Quantcast

A community for students.

Here's the question you clicked on:

55 members online
  • 0 replying
  • 0 viewing

goformit100

  • 2 years ago

Without using the Pythagoras theorem, show that the points (4, 4), (3, 5) and(–1,–1) are the vertices of a right angled triangle.

  • This Question is Closed
  1. goformit100
    • 2 years ago
    Best Response
    You've already chosen the best response.
    Medals 1

    @mayankdevnani

  2. hartnn
    • 2 years ago
    Best Response
    You've already chosen the best response.
    Medals 0

    which grade Q's are u asking ?

  3. goformit100
    • 2 years ago
    Best Response
    You've already chosen the best response.
    Medals 1

    i hve give the exam for 12th this year.

  4. hartnn
    • 2 years ago
    Best Response
    You've already chosen the best response.
    Medals 0

    u know pythagoras theorem and distance formula ?

  5. luckythebest
    • 2 years ago
    Best Response
    You've already chosen the best response.
    Medals 2

    Use the distance formula.

  6. goformit100
    • 2 years ago
    Best Response
    You've already chosen the best response.
    Medals 1

    No I an very weak at co-ordinate geometry :'(

  7. hartnn
    • 2 years ago
    Best Response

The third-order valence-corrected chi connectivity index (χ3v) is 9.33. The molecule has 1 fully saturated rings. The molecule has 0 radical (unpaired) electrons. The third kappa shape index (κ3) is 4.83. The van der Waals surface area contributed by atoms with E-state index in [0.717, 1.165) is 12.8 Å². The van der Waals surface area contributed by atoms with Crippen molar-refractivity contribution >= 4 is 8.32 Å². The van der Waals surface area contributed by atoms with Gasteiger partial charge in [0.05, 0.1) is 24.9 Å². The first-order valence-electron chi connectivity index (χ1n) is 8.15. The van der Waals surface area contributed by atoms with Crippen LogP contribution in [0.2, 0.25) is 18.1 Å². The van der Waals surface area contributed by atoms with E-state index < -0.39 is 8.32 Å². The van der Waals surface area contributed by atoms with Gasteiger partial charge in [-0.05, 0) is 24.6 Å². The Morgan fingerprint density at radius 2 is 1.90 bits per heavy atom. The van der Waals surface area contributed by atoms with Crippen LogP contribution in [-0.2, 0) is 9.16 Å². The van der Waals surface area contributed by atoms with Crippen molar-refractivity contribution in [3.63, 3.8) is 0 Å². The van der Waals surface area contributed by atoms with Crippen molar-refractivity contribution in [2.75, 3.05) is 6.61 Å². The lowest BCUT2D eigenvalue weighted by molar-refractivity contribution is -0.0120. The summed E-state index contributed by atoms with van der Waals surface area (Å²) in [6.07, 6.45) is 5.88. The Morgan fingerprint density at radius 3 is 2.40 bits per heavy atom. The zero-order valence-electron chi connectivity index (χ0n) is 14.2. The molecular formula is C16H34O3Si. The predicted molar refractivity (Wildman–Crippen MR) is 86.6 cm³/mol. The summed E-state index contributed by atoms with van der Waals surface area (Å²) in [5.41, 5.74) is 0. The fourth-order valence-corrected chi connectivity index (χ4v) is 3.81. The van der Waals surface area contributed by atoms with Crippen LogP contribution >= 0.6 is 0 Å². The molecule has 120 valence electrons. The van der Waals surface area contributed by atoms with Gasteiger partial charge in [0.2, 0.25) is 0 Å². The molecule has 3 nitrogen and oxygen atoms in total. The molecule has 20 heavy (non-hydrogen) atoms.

You've already chosen the best response.
    Medals 0

    Distance between points (x1,y1) and (x2,y2) is \(\huge d=\sqrt{(x_1-x_2)^2+(y_1-y_2)^2}\) does this help ??

  8. luckythebest
    • 2 years ago
    Best Response
    You've already chosen the best response.
    Medals 2

    @goformit100 then there is one concept - Distance formula. If (x1,y1) and (x2,y2) are two given points on any co-ordinate plane, the distance b/w 2 points is given by - \[\sqrt{(x1-x2)^2 + (y1-y2)^2}\]

  9. goformit100
    • 2 years ago
    Best Response
    You've already chosen the best response.
    Medals 1

    @hartnn How to use it here ?

  10. hartnn
    • 2 years ago
    Best Response
    You've already chosen the best response.
    Medals 0

    take 2 points at a time (4, 4), (3, 5) x1 = 4 y1 =4 x2 = 3 y2=5 d1=... ?

  11. goformit100
    • 2 years ago
    Best Response
    You've already chosen the best response.
    Medals 1

    ok , I got it Thank You Sir

  12. Not the answer you are looking for?
    Search for more explanations.

    • Attachments:

Ask your own question

Sign Up
Find more explanations on OpenStudy
Privacy Policy

Your question is ready. Sign up for free to start getting answers.

spraguer (Moderator)
5 → View Detailed Profile

is replying to Can someone tell me what button the professor is hitting...

23

  • Teamwork 19 Teammate
  • Problem Solving 19 Hero
  • You have blocked this person.
  • ✔ You're a fan Checking fan status...

Thanks for being so helpful in mathematics. If you are getting quality help, make sure you spread the word about OpenStudy.

This is the testimonial you wrote.
You haven't written a testimonial for Owlfred.